Installing a Lincoln Versailles Rear End

“You look strong enough to pull the ears off of a Gundark“

- Han Solo, The Empire Strikes Back


 When I decided to go through with the Granada front disc brake swap, I also thought of adding the extra stopping power of rear discs to my car.   Many companies sell a rear disc brake kit for 60s Fords, but at the time their prices seemed a bit high for me.  In time, I found out that Mustang owners have been borrowing a rear end from a 1976 - 1979 Lincoln Versailles and bolting it in to their vintage Mustangs.  Not only did the Lincoln Versailles rear end sport 9" gears, but it also came with disc brakes.  The length of the rear end was only 1/2" longer than a stock Mustang's, with the spring hangers having the same placing, making the Versailles rear end a simple bolt-in...Or so it seemed on paper.

What's so hard about this swap?

 The Lincoln Versailles rear end brings a lot of positive upgrades to your car: a stronger Ford 9" rear end, and rear disc brakes.  Unfortunately, it also comes with several headaches:

1.)  The rear end ratios range from 2:49:1 to 3.00:1, with very few units being locking rear ends. If you want any kind of "off the line" performance, this rear end will NOT suit you.

2.)  The rear disc brakes were only around for about 4 years, and were installed in 1976 - 1979 Lincoln Versailles and some Ford Granadas.  Parts for these rear ends are therefore becoming scarce, and the parts that usually need to be replaced often in this swap (rotors, calipers, soft lines) are becoming rather expensive.

3.)  This rear end is "old technology" by today's standards, and special care needs to be taken when rebuilding one of these rear ends.  The rotors are uni-directional, that is, they are "vented disc brakes" only if installed on the correct side.  Installing a rotor on the improper side will cause the rotor not to draw air into its cooling fins, causing excessive brake wear or worse, brake failure.  The Anchor plates, caliper soft lines, and calipers also need to be installed on either the left or right sides; they are NOT interchangeable. 

What are some of my options?

The Lincoln Versailles rear end installation can be costly, but it might suit you if you have availability to parts or are on a budget. Let us see the my decision making process when it comes to integrating this rear end on my car:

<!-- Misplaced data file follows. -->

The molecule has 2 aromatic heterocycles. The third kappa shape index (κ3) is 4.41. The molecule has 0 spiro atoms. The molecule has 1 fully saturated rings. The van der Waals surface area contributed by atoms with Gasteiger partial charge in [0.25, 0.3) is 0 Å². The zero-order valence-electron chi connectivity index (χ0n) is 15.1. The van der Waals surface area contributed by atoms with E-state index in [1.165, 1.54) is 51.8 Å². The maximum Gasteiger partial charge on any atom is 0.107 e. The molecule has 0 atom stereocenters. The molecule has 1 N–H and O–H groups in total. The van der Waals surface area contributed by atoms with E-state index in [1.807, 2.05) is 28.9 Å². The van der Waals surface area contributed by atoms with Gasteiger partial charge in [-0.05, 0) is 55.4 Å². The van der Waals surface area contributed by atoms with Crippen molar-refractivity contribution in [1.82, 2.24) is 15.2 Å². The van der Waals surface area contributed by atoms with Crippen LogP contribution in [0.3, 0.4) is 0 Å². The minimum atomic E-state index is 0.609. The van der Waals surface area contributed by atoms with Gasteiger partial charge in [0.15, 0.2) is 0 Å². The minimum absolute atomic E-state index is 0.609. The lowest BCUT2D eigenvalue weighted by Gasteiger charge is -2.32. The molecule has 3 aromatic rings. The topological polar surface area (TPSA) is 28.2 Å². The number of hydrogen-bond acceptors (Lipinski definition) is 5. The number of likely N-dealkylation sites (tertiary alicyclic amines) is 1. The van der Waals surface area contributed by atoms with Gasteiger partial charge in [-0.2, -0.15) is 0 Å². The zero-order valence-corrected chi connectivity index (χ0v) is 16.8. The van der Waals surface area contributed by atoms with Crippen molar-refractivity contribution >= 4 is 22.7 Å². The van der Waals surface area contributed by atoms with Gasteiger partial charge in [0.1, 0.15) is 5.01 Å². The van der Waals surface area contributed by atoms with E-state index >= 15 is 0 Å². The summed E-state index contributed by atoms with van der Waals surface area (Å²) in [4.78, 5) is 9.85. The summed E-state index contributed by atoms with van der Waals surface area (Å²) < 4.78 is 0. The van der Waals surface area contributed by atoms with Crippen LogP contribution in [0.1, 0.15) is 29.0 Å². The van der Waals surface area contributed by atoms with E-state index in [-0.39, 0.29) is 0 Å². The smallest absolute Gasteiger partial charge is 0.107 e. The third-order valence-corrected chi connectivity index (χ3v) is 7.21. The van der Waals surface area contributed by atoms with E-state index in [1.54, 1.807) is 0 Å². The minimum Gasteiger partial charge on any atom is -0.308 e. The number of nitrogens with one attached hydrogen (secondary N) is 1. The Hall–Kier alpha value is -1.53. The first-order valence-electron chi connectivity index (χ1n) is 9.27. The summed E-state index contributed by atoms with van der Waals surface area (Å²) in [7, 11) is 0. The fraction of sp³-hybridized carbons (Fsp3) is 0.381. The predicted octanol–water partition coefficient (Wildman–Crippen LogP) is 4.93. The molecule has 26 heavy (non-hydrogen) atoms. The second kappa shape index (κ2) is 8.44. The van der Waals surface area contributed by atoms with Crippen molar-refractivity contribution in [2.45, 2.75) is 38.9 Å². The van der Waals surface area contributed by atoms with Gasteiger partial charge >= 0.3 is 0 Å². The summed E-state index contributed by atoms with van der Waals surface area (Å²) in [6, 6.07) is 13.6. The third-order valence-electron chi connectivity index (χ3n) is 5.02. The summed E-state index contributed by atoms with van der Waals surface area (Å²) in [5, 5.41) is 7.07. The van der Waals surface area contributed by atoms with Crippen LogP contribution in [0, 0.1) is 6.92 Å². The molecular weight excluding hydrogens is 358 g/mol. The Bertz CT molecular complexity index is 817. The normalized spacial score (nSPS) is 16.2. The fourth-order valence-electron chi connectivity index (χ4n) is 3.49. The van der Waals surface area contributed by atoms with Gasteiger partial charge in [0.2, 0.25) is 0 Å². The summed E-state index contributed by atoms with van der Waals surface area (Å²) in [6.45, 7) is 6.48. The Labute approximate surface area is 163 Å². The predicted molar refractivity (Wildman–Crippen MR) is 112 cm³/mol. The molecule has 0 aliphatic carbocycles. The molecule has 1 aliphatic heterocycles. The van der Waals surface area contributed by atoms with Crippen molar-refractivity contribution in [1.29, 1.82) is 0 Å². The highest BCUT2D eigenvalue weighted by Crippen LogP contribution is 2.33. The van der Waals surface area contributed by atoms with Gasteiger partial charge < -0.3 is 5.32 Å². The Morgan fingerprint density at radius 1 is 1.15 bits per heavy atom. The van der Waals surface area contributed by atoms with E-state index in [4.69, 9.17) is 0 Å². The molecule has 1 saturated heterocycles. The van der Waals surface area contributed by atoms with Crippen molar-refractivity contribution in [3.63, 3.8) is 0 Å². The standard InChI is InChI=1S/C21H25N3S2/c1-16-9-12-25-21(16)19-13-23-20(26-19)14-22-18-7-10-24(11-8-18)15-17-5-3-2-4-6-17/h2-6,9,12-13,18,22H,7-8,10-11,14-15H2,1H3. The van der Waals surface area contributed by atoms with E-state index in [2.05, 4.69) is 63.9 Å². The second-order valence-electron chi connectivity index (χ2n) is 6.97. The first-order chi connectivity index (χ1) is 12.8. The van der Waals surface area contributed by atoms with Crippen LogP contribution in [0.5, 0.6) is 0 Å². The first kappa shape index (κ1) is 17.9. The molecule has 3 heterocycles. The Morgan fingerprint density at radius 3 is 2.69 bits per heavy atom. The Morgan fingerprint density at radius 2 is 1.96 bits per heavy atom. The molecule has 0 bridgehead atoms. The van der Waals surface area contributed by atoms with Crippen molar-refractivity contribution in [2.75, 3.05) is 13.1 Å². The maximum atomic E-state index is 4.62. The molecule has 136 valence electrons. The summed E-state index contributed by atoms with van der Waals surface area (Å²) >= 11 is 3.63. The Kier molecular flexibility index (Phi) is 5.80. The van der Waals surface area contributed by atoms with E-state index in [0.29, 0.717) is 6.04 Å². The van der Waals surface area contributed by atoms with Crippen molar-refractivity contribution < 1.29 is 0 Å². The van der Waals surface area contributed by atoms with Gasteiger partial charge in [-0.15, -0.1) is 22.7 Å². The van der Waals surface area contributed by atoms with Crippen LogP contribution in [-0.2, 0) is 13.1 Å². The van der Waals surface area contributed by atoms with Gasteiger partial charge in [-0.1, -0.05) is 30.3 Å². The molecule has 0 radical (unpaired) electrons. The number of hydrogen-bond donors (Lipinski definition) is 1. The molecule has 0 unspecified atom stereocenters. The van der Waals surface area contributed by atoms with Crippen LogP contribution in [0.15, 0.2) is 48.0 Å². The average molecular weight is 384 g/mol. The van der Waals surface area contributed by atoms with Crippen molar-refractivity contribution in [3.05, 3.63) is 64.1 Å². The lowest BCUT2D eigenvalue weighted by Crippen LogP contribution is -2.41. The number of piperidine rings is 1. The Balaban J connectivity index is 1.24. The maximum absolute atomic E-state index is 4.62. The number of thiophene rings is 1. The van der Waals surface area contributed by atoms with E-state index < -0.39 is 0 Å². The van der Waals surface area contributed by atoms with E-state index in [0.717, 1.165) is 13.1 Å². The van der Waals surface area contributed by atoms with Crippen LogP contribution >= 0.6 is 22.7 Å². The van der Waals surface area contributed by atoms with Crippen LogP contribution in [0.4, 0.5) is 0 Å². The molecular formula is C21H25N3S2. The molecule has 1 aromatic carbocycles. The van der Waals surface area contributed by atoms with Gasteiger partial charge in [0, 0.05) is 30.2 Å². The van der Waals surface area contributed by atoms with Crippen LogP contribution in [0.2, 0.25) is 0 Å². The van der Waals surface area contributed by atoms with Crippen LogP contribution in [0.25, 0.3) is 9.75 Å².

There are the main three things I wanted:

1.)  Rear disc brakes

2.)  A "shorter" rear end.  My car sports 3.00:1 rear gears.  Since I will be using a transmission with an overdrive, I want gears that can give me better acceleration off of the line. 

3.)  A locking rear end.

There are several ways I can get these:

1.)  Buy a rear disc brake kit for my 8" rear end, then have my 8" rebuilt or purchase a new rear end with shorter gears and a locking mechanism.

Cost:  about $600 for the brake kit

          about $500 for new gears, a locking mechanism, and installation for my 8" rear end

Total = $1100

2.)  Buy an entire 8 or 9 inch rear end with the disc brakes.

Cost:   about $700-$900 for the 8 or 9 inch with wanted gears and locking mechanism

           about $600 for the rear disc brake kit

Total = $1200-$1400

3.)  Buy a Lincoln Versailles rear end, buy wanted gears and locking mechanism

Cost:    about $300 for the rear end from a junkyard

            about $350 to rehab brakes (new pads, cut rotors, new Calipers, new hoses)

            about $500 for wanted gears and locking mechanism

Total = $1150

4.)  I received info from a fellow Falcon owner, Mike Stevens, on his unique way to add rear discs to his 1964 hardtop:

Find yourself a 9 inch rear end with the BIG BEARING AXLES, and you then can slap some Rear Disks Brakes from a Early FORD EXPLORER. Ford sells this kit at any Ford Motorsports Dealer. Its the Explorer Rear Disk Brake Kit. It slaps right on to the big bearing axles . You CAN'T use it on your stock car. You need 14" wheels, and the Bigger Axles LIKE FROM THE MAVERICK! Go to your local rear end builder and and have them switch your stock rear for a 9 inch and big bearing axles. I pulled my own from the junkyard , bought the 9 inch from Pomona Swap Meet. Had Billy Thomas from San Bernardino slap them together , rebuilt the 9 inch and painted it . Put the rear end in, and slap on the new rear disk brakes. WAY EASIER than the GRANADA front swap but I did both for 4 wheel disks. IT IS POSSIBLE. Total cost with turning in both cores, stock and Maverick's.... 600 bucks... $375 was for the kit from Ford.

I have about 600 miles on my car right now after the swap. Sure go ahead and use my info. on your web page. Love your page and have started one of my own too. The rear end , all I know is it that it's a 9 inch with 3:50.1 gears with posi trac. The axles from maverick with big bearing. It is about half inch shorter than the stock rear end and axles. more wheel clearance. Sure go ahead and use my info on your web page.